Commemorating MLK Day, the ADP Way
By Jen Domagal-Goldman, National Manager, American Democracy Project
I spent part of my day “off” cleaning up my neighborhood and talking with my neighbors. I also took time to reflect on King’s important messages about the importance of participation in our democracy and helping to forge it into the kind of society we believe it has the capacity to be — a more just, equitable, educated, and engaging public realm.
How did your campus commemorate yesterday’s federal holiday honoring the late Rev. Dr. Martin Luther King, Jr.?
Below are a few links to the reflections and actions of other people and organizations about MLK day. I’d love to hear from you!
- A SUNY Brockport class studying Protest performed service-learning in Memphis, TN over their holiday break. They visited Mason Temple (MLK: “I have seen the Promised Land” and the National Civil Rights Museum. They also cleared brush and documented graves in an abandoned cemetery founded by former slaves on Friday and listened to a talk by Noam Chomsky. You can read students’ reflections on the course and their time in Memphis on their blog.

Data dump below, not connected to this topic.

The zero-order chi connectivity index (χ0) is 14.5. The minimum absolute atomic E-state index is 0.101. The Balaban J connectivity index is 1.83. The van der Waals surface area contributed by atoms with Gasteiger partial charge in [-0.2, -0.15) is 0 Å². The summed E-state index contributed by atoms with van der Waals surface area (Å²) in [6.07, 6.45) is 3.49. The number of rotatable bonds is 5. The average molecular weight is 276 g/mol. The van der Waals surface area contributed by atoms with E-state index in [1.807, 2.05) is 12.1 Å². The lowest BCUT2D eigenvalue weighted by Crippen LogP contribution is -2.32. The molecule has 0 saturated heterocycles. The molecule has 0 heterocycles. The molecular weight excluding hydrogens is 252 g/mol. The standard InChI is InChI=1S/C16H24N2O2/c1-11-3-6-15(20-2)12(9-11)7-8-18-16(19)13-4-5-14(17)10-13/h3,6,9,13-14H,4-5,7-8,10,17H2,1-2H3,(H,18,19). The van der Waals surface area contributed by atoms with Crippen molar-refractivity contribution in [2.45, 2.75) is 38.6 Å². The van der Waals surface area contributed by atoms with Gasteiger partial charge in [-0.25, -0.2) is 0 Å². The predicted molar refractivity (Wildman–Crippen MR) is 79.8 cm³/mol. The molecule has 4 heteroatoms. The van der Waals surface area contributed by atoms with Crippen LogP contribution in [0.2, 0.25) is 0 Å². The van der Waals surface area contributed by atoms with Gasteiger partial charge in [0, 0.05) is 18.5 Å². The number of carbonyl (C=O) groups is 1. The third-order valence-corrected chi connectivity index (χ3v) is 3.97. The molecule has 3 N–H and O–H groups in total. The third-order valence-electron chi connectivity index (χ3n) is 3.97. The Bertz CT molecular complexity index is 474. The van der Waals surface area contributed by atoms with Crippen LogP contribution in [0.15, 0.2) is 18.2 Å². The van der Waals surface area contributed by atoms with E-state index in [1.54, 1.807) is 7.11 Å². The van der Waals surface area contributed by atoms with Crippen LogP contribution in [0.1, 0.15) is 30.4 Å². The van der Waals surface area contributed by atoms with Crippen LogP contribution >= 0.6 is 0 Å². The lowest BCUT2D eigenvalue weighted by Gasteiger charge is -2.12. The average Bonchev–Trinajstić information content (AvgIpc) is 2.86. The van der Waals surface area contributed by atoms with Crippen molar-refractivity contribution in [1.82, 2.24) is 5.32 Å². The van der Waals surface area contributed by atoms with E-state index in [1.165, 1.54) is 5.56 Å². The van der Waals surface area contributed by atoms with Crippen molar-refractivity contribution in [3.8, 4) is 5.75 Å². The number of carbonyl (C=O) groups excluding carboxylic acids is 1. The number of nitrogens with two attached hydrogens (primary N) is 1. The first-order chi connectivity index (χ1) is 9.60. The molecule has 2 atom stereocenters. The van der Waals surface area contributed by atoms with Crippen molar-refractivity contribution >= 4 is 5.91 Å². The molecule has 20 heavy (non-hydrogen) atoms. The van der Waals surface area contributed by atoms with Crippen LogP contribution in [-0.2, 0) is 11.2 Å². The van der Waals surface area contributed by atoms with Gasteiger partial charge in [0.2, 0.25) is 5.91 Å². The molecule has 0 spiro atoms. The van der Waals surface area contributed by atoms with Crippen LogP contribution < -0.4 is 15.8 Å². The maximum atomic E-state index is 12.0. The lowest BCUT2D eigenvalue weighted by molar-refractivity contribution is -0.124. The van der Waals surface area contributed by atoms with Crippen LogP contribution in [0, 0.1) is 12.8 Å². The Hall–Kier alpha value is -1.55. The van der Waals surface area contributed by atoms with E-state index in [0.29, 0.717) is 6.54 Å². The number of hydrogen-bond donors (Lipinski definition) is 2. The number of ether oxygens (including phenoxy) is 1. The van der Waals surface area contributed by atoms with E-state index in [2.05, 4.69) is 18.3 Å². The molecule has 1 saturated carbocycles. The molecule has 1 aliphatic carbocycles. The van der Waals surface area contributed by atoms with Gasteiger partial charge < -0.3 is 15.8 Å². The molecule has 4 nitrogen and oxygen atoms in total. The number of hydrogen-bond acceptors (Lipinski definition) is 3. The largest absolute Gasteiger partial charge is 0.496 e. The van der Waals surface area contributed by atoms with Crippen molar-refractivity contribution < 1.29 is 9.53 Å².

- University of Nebraska-Kearney recognized Martin Luther King Jr. Day with events and guest speakers.
The Ethnic Studies Program and the American Democracy Project sponsored three special events for
Martin Luther King Jr. Day. Dr. Haroon Kharem and Dr. Noel Anderson, both of Brooklyn College of the
CUNY system were special invited guests for the occasions. The events were held Monday evening with
a vigil at the amphitheater. On Tuesday evening Dr. Kharem and Dr. Anderson engaged in a discussion of “Education as Freedom,” along with a panel of participants including Dr. Potthoff, Dr. Louishomme, Rashon Harvey, Barbara Johnson and guests.
- Northeastern State University students participated in volunteer work at local K-12 schools. Read the story here.
- National League of Women Voters: Martin Luther King: A Crusader for Voting Rights
- Harry Boyte: Democracy Colleges as Schools for Citizenship (a reflection on the March on Washington)